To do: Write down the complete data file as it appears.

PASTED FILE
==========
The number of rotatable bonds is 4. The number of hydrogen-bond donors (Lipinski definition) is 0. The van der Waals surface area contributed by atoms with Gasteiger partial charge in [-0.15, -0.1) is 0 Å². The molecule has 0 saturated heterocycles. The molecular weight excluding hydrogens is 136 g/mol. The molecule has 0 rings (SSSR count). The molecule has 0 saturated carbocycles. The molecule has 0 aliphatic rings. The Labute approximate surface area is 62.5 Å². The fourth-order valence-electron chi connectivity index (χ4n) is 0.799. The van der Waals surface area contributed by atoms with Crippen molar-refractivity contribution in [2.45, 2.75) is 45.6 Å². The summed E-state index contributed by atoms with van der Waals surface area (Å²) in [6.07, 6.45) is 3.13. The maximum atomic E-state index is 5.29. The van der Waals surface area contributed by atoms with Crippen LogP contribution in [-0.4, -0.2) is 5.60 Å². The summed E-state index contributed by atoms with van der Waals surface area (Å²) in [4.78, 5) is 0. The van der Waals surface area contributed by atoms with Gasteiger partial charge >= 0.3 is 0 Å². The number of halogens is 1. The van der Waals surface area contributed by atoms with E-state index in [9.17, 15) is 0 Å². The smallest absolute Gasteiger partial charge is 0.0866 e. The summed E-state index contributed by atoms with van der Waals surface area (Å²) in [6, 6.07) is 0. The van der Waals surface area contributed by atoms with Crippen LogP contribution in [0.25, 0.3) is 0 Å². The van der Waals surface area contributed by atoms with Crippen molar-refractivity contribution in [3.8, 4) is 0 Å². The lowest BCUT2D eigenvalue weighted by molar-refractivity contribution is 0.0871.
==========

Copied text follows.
The number of rotatable bonds is 4. The number of hydrogen-bond donors (Lipinski definition) is 0. The van der Waals surface area contributed by atoms with Gasteiger partial charge in [-0.15, -0.1) is 0 Å². The molecule has 0 saturated heterocycles. The molecular weight excluding hydrogens is 136 g/mol. The molecule has 0 rings (SSSR count). The molecule has 0 saturated carbocycles. The molecule has 0 aliphatic rings. The Labute approximate surface area is 62.5 Å². The fourth-order valence-electron chi connectivity index (χ4n) is 0.799. The van der Waals surface area contributed by atoms with Crippen molar-refractivity contribution in [2.45, 2.75) is 45.6 Å². The summed E-state index contributed by atoms with van der Waals surface area (Å²) in [6.07, 6.45) is 3.13. The maximum atomic E-state index is 5.29. The van der Waals surface area contributed by atoms with Crippen LogP contribution in [-0.4, -0.2) is 5.60 Å². The summed E-state index contributed by atoms with van der Waals surface area (Å²) in [4.78, 5) is 0. The van der Waals surface area contributed by atoms with Gasteiger partial charge >= 0.3 is 0 Å². The number of halogens is 1. The van der Waals surface area contributed by atoms with E-state index in [9.17, 15) is 0 Å². The smallest absolute Gasteiger partial charge is 0.0866 e. The summed E-state index contributed by atoms with van der Waals surface area (Å²) in [6, 6.07) is 0. The van der Waals surface area contributed by atoms with Crippen LogP contribution in [0.25, 0.3) is 0 Å². The van der Waals surface area contributed by atoms with Crippen molar-refractivity contribution in [3.8, 4) is 0 Å². The lowest BCUT2D eigenvalue weighted by molar-refractivity contribution is 0.0871.